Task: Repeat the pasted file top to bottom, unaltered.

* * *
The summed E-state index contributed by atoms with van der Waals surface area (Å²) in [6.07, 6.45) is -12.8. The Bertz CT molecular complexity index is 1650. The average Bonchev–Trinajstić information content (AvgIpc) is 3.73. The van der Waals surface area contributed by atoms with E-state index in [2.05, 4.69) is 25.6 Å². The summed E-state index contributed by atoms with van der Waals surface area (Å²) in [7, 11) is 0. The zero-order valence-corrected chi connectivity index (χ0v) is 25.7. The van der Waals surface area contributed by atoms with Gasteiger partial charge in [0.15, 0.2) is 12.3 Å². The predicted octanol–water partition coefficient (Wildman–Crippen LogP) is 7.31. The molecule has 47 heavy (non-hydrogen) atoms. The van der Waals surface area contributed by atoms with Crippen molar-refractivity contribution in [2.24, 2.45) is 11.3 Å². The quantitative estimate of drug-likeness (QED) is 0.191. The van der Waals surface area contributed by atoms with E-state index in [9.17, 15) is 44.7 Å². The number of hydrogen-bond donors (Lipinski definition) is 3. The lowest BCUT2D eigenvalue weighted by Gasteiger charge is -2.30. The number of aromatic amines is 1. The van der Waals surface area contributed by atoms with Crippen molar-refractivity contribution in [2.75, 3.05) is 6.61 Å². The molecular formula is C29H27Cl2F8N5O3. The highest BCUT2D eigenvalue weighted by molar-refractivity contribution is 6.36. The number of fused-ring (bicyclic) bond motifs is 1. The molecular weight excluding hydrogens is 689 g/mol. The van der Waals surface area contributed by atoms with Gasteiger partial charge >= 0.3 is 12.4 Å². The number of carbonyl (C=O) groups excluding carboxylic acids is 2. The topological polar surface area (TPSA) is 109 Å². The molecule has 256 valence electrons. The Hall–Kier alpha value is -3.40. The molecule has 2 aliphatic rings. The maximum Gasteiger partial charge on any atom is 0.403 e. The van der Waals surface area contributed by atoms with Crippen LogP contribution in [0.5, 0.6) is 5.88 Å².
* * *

The summed E-state index contributed by atoms with van der Waals surface area (Å²) in [6.07, 6.45) is -12.8. The Bertz CT molecular complexity index is 1650. The average Bonchev–Trinajstić information content (AvgIpc) is 3.73. The van der Waals surface area contributed by atoms with E-state index in [2.05, 4.69) is 25.6 Å². The summed E-state index contributed by atoms with van der Waals surface area (Å²) in [7, 11) is 0. The zero-order valence-corrected chi connectivity index (χ0v) is 25.7. The van der Waals surface area contributed by atoms with Gasteiger partial charge in [0.15, 0.2) is 12.3 Å². The predicted octanol–water partition coefficient (Wildman–Crippen LogP) is 7.31. The molecule has 47 heavy (non-hydrogen) atoms. The van der Waals surface area contributed by atoms with Crippen molar-refractivity contribution in [2.24, 2.45) is 11.3 Å². The quantitative estimate of drug-likeness (QED) is 0.191. The van der Waals surface area contributed by atoms with E-state index in [9.17, 15) is 44.7 Å². The number of hydrogen-bond donors (Lipinski definition) is 3. The lowest BCUT2D eigenvalue weighted by Gasteiger charge is -2.30. The number of aromatic amines is 1. The van der Waals surface area contributed by atoms with Crippen molar-refractivity contribution in [2.75, 3.05) is 6.61 Å². The molecular formula is C29H27Cl2F8N5O3. The highest BCUT2D eigenvalue weighted by molar-refractivity contribution is 6.36. The number of fused-ring (bicyclic) bond motifs is 1. The molecular weight excluding hydrogens is 689 g/mol. The van der Waals surface area contributed by atoms with Gasteiger partial charge >= 0.3 is 12.4 Å². The number of carbonyl (C=O) groups excluding carboxylic acids is 2. The topological polar surface area (TPSA) is 109 Å². The molecule has 256 valence electrons. The Hall–Kier alpha value is -3.40. The molecule has 2 aliphatic rings. The maximum Gasteiger partial charge on any atom is 0.403 e. The van der Waals surface area contributed by atoms with Crippen LogP contribution in [0.5, 0.6) is 5.88 Å².